14. 06. 2018 15:13
This time next year, Andrej Kiska will no longer be Slovakia's president. His last state of the republic addressed to the parliament revolved around the main issues Slovakia has been dealing with in the first half of 2018. First of all, the murder of journalist Ján Kuciak and his fiancée Martina Kušnírová, as well as the political crisis that followed.
In the opening of his speech, Kiska labelled the last, unfinished article of Ján Kuciak, published after his death, as the most important report on the state of the republic in 2018. Kiska spoke about the deep mistrust in the state that prevails in Slovak society, but there exists a determination to change this. He said: "What Slovakia is facing in 2018 is not a crisis of mistrust in justice and the rule of law. It is a crisis of faith in the fact that politicians are able and ready to create conditions for better relations within the state. People were also driven into the streets by the belief that Slovakia could be better, that Slovakia could be decent."
Kiska also mentioned the recent killing of expat Henry Acorda in Bratislava, the problems of farmers, the upcoming parliamentary votes about the new rules for the police and the election of Constitutional Court judges. Finally, the demographic challenges to which Slovakia is failing to respond.
The president's speech mentioned the abrogation of amnesties that count as abuse of law under the government of the former Slovak Prime Minister Vladimír Mečiar. Kiska addressed his words in particular to the representatives of the government and to the parliamentary majority: "How we will remember 2018 depends on your decisions. Whether as a wasted chance that will serve as a source of conspiracy, speculations and non-investigated suspicions, thus resulting in a permanent mistrust of politics among people, or as a year when we worked and started to do all that was needed to recover people's trust in the state."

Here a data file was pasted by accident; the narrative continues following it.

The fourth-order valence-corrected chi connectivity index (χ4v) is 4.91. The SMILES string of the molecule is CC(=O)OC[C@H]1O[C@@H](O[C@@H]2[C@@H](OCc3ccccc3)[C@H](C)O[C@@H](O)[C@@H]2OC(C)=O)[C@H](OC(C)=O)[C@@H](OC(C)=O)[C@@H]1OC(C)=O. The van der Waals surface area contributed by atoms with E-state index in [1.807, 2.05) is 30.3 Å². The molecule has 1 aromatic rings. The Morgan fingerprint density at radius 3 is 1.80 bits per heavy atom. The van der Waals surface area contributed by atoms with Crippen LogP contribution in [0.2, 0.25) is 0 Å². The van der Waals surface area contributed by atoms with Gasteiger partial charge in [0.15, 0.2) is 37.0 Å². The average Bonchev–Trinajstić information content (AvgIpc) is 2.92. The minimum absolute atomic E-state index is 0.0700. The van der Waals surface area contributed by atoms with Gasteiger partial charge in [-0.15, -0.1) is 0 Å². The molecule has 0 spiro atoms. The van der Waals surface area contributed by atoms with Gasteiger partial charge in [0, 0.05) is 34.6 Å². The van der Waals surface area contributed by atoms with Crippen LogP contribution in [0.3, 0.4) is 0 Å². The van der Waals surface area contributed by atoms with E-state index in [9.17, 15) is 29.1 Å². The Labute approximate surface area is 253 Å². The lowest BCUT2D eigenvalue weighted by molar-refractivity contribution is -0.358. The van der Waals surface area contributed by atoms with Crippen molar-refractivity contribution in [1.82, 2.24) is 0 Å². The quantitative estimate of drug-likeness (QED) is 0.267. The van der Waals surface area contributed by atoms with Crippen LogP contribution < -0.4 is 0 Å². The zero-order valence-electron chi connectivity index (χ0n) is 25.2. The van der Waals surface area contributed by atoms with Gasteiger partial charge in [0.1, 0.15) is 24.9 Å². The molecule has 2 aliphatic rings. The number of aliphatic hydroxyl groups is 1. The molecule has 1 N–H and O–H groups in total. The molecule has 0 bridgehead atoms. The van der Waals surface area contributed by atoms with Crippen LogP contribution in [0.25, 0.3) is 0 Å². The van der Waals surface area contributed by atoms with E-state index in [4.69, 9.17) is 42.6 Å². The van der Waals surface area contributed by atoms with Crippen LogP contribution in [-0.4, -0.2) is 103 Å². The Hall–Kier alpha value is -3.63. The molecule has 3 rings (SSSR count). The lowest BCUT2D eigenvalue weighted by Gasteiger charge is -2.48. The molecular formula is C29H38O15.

Prime Minister Peter Pellegrini considers the president's message in parliament as well-known phrases: "He is repeating himself - it is nothing new. These are phrases. I would even say that the situation described by the president has even repeatedly been better reported by the media."
MP Jana Kiššová from the liberal party SaS (Freedom and Solidarity) found that the president's critical report hit the right place: "I think that his criticisms are really unprejudiced. The president was speaking about real problems, basing himself on facts."